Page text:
2. Return to the US with limited domestic partner rights (she'll have health insurance) and without the ability to work, pay taxes, vote, get a permanent driver's license or pretty much anything else a citizen should have by law. She'd be on a renewable, temporary visa forever, with the possibility of deportation at the SD's whim. Essentially, she'd be forced to stay at home and do nothing.

See? I said her situation is extraordinary, but it makes the strong and very sad point that the struggle she's in now is SOLELY because her spouse transitioned.

One can't help but to feel a little resentment toward the TS spouse, even though it's the State Department's stupidity that is to blame.

My situation has similar qualities to it, as does just about every TS partnership. For me, I have to be willing to accept that, "Oh, you're in a LESBIAN relationship," look from people who realize that I use the term "spouse" and "parent" to refer to Natasha. And there IS a specific look. It's a kind of pitying yet curious look. I've had to accept that there is a woman sleeping in my bed with me and not a man. I've had to have conversations with my very young children about why it's okay that Daddy is becoming a girl but that the two of them will not have to change their genders when they are older. Clearly, these and other things that I'm adjusting in my life are not nearly on the same level of awful as those for my friend N, but they do wear a person down sometimes and I have to remind myself on occasion that it's not Natasha's fault.

Many spouses have this argument with themselves. On the one hand, like I said, the TS never really MUST do something. I hear lots of you lovely TS folk out there saying, "Yes. We do HAVE TO do something at some point." But come on. There's that "some point" factor that lots of folks forget about. How many TS folk have had to wait to progress from one phase of transition to another? Natasha had to wait. She's still waiting for her GRS. Perhaps some TS had to wait because the spouse said if you go any further, we're through and that was enough to stop it. This is not to say that waiting for any period of time is easy or painless. But it IS a choice to move forward, even if it's NOT a choice to be Transsexual.

But then, in my situation, Natasha didn't take any step forward until I gave her permission to do so. In reality, however, I didn't think I really had a choice. My spouse was in mental pain and for me to hold her back felt selfish and awful. So, as much as I didn't want to give her permission, I did because I loved her and wanted her to feel happier about herself. I knew what I was giving up and it broke my heart every day, over and over again. It still does sometimes.

Yet, I still resent the transition sometimes, and that's okay. But for many spouses, it's not okay, and here is where the marriage/partnership ends. I know of several TS folk who basically told their partners, "I have to go through this now and if you can't be with me then that's the way it has to be." Frankly, I think that's completely selfish, but perhaps there already was a previously existing issue in the relationship. If there wasn't, there sure would be at that point! If Natasha had said that to me, you bet I wouldn't be here. Throwing an ultimatum like that into someone's face is just plain rotten. Nobody HAS to do ANYTHING NOW (unless, of course, your organs are failing or something else threatens the finality of your life).

So, getting back to this resentment, assuming that the transition was agreed upon by both partners, we cannot help but sometimes to feel hurt by the situation. For those spouses who really do want to stay with their TS partner, it behooves you to sit down and really think critically about what is causing the resentment. If you want to stay in the relationship but are afraid and angry because your life is changing, think about the actual cause of what's making you angry. For me, one of my causes is that even the kindest people still think same-sex couples are strange. I'm angry at the bureaucracy of name changes. I'm frustrated that school forms still assume that when there are two legal guardians of kids, one must be male. For my friend N, she must remember that it's the State Department being stupid. Now, N has a long legal road ahead of her. That is stressful, painful, fearful and a host of other -ful words that will strain her relationship with O. But if they really do love each other and want to be together, then this is the road she must take. Her resentment toward O is that she doesn't have to go through this in the same way that N does, but N knows that's not exactly O's fault. It just gets hard sometimes to remember where to place that anger.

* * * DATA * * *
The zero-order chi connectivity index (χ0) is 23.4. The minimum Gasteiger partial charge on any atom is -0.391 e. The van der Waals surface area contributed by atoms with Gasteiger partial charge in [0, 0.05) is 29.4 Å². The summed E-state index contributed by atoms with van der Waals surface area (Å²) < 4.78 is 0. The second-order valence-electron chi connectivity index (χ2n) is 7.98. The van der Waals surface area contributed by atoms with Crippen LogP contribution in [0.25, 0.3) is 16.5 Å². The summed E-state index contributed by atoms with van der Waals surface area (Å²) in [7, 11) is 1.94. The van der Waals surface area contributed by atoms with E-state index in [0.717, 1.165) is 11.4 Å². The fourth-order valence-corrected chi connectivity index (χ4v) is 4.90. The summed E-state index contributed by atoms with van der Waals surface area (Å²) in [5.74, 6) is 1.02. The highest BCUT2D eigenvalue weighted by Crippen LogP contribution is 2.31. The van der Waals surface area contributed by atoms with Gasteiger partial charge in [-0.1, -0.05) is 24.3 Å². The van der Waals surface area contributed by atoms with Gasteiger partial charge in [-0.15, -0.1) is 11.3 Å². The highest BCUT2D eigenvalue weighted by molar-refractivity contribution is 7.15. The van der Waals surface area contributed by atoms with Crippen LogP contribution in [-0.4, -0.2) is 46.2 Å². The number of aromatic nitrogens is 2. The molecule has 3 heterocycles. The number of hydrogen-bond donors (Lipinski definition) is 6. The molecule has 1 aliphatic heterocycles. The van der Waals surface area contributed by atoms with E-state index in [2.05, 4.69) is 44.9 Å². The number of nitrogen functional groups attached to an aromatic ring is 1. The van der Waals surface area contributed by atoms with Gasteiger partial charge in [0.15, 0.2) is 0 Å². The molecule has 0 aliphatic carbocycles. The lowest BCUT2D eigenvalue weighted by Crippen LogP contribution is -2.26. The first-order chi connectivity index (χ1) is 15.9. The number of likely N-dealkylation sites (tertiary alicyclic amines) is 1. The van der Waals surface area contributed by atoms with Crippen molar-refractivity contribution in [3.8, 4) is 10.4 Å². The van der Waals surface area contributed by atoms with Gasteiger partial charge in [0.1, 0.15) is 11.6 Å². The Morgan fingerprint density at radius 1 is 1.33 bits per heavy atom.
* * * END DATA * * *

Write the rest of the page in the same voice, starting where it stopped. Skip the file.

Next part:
I use an analogy to explain to people why I have chosen to stand by Natasha and I think they understand (I've mentioned this before, so forgive my redundancy). If Natasha had been in a horrible accident that left her completely paralyzed but her mind was completely untouched, I would not leave her. Who would? She might change a bit in personality. It would dramatically change our everyday lives - what we could or couldn't do, responsibilities, job situations, etc - but the person Natasha would still be there. Yes, I've heard that sometimes people in traumatic accidents actually do change drastically in personality. This is different. Natasha knows that if she likes being a girly girl and spends hours in front of the mirror and insists upon buying lots of clothes and shoes and wants to start going out... well, I think we'll have serious problems. But this is not the case.

I would be so angry if something like that happened to Natasha (the accident, not the shoes). I'm sure there would be days that I would just sit on my bed and cry for hours over what had happened to my spouse and the stresses and responsibilities I would have inherited through no choice of my own. But I would stay and deal with it because she would still be my loving spouse.

Natasha feels guilty at times about what I am going through "because of her." I don't tell her not to feel guilty, but I do remind her that it's my choice to be here. One one hand, she is the reason for so much change in my life. Unlike an accident, she consciously chooses to progress with her transition. She knows that it shouldn't be up to me to let her move forward. I shouldn't have to make those kinds of decisions because, truthfully, then I can only blame myself. She is where she is because I have said, "okay." On the other hand, to deny her the ability to be herself in her right body is cruel. So, she lives with some guilt and I live with some unwelcome changes. But that happens anyway, right? Things change. S**t happens! People feel guilty about stuff.

Whom do we blame when s**t happens? Don't sling anything at anybody until you know for sure where to aim.